The Constitutional Court is on Thursday expected to make a ruling on Malawi Electoral Commission’s application to extend its process to gather evidence from presiding officers.

MEC which is asking for a 14 days extension argued that the process was interrupted by agents of the Malawi Congress Party (MCP), who unleashed violence on its lawyers and staff from recording of witnesses sworn statements.

The Commission’s lawyer David Banda told the court that the process started very well until presiding officers received threats especially following a statement from MCP’s Rev Maurice Munthali, which he alleged incited public violence and resentment towards its work.

He stated that the statement which called on people to be vigilant and arrest those involved in the process would make any reasonable person to treat MEC personnel as criminals.

Banda stressed on the need for the second petitioner Lazarus Chakwera in the elections case, to exercise good leadership by speaking to his supporters to ensure that court proceedings are not disrupted by such careless statements.

Among others, the MEC team indicated to the court that it has filed 106 sworn statements, three sworn statements from the Commission’s Chief Elections Officer, Head of ICT and Director of Electoral Services and 103 sworn statements from presiding officers.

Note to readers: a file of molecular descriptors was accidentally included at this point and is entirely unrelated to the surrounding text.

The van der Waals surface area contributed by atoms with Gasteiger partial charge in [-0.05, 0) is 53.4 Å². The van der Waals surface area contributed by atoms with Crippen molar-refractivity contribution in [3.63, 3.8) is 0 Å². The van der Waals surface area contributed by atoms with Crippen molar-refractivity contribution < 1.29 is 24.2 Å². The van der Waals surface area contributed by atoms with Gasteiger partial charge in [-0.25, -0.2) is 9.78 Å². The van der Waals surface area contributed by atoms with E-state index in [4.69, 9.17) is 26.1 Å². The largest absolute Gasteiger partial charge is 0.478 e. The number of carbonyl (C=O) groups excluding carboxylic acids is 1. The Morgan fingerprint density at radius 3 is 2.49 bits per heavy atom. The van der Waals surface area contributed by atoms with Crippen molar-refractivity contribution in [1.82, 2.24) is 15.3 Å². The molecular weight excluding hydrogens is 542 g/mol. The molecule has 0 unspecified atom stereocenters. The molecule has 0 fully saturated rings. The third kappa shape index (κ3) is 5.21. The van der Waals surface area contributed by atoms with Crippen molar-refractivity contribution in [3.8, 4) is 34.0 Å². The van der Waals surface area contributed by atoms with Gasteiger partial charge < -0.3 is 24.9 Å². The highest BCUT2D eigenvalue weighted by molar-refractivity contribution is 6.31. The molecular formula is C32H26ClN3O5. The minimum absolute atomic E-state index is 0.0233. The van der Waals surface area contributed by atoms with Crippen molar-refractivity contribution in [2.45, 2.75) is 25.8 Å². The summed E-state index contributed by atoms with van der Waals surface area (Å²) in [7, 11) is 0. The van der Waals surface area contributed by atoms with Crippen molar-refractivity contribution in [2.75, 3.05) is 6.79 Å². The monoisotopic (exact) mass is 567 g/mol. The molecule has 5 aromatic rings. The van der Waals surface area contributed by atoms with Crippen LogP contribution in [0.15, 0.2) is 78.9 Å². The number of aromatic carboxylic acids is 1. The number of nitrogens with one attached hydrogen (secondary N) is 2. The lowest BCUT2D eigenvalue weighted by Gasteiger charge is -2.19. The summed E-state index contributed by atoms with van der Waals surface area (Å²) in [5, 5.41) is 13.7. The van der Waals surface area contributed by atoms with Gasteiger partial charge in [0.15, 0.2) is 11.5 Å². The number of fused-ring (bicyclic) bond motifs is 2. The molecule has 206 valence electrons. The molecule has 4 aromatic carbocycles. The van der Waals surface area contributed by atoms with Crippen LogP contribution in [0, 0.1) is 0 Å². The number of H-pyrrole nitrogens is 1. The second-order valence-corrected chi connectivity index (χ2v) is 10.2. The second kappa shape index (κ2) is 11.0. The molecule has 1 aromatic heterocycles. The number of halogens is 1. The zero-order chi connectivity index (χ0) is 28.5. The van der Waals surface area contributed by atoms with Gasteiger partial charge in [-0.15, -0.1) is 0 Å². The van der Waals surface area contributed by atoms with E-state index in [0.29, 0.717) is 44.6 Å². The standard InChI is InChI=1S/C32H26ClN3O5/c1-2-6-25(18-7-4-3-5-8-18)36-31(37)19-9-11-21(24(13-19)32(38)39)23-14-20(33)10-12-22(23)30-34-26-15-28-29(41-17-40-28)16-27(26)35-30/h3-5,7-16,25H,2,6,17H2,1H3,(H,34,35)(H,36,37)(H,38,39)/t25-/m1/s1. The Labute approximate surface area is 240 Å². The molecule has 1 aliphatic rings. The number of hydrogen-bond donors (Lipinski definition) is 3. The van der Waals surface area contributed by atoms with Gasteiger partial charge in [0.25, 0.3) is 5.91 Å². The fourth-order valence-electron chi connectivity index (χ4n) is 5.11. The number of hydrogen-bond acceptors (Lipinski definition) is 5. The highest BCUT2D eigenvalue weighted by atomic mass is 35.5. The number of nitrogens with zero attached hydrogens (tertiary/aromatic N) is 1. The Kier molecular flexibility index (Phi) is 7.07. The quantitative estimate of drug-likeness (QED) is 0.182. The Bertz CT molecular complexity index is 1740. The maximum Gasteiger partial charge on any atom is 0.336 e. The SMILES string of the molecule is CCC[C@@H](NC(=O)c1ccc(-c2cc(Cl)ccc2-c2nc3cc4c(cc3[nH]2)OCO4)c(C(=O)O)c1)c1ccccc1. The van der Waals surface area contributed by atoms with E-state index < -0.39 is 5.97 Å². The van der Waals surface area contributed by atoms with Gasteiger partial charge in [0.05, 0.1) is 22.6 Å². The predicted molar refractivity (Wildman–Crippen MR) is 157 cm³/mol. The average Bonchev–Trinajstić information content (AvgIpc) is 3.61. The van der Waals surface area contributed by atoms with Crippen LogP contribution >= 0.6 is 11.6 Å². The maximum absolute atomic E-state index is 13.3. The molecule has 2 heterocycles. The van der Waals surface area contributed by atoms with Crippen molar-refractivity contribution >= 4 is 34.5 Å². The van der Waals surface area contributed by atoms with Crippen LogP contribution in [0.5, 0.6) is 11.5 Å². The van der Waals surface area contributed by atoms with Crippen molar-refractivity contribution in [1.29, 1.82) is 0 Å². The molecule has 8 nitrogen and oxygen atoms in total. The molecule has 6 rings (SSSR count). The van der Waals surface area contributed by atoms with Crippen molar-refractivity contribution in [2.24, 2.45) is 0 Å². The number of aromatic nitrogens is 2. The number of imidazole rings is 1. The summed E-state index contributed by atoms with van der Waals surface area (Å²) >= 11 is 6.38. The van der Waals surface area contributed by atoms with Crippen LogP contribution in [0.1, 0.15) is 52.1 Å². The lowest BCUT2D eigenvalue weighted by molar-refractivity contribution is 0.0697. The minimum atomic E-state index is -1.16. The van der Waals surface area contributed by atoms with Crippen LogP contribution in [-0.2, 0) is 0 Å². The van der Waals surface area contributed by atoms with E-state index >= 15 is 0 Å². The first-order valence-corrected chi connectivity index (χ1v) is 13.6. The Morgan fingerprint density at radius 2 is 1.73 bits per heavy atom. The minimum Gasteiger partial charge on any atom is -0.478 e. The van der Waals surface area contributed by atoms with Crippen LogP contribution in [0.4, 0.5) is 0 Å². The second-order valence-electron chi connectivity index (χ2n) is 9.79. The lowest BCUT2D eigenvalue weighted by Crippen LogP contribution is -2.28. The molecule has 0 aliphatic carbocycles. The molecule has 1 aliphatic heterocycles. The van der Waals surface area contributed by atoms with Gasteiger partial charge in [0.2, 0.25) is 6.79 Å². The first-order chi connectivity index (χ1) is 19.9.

The MEC lawyer argued that if the injunction is granted more witnesses would come and assist them finalise the process.

While acknowledging that 11 days have been lost from the time the MCP statement was issued, they assured the court that it is working hard to ensure that proceedings are fair and expedited.

Malawi Congress Party Lawyers Msiska (L) and Mvalo (R)

MCP lawyers Titus Mvalo and Mordecai Msisha branded the application as misconstrued which should have been directed at parties and not Saulos Chilima who is the first petitioner.

Citing a number of incidents of non-compliance from the Commission, they noted that equal footing should entail equal treatment and prayed that the matter be expedited.

They dismissed assertions that the people were under instructions from Chakwera to disrupt the process carried by the electoral body as speculation.

Msiska queried why there was no supporting document from MEC indicating if they engaged the police to seek their assistance on the attacks.

He wondered what type of evidence they were looking for as it was public knowledge that all electoral materials were under the custody of the Clerk of Parliament.

Msiska further took the MEC team to task as to the whereabouts of the material which they used to announce the results which prompted them to decide to go back to presiding officers.

On its part the Court expressed worry with the intervening applications which it noted might make it unable to start hearing of the substantive case on July 29.

The court has also allowed Malawi Institute of Journalism (MIJ) to cover live proceeding of the case.

Source : Kulinji

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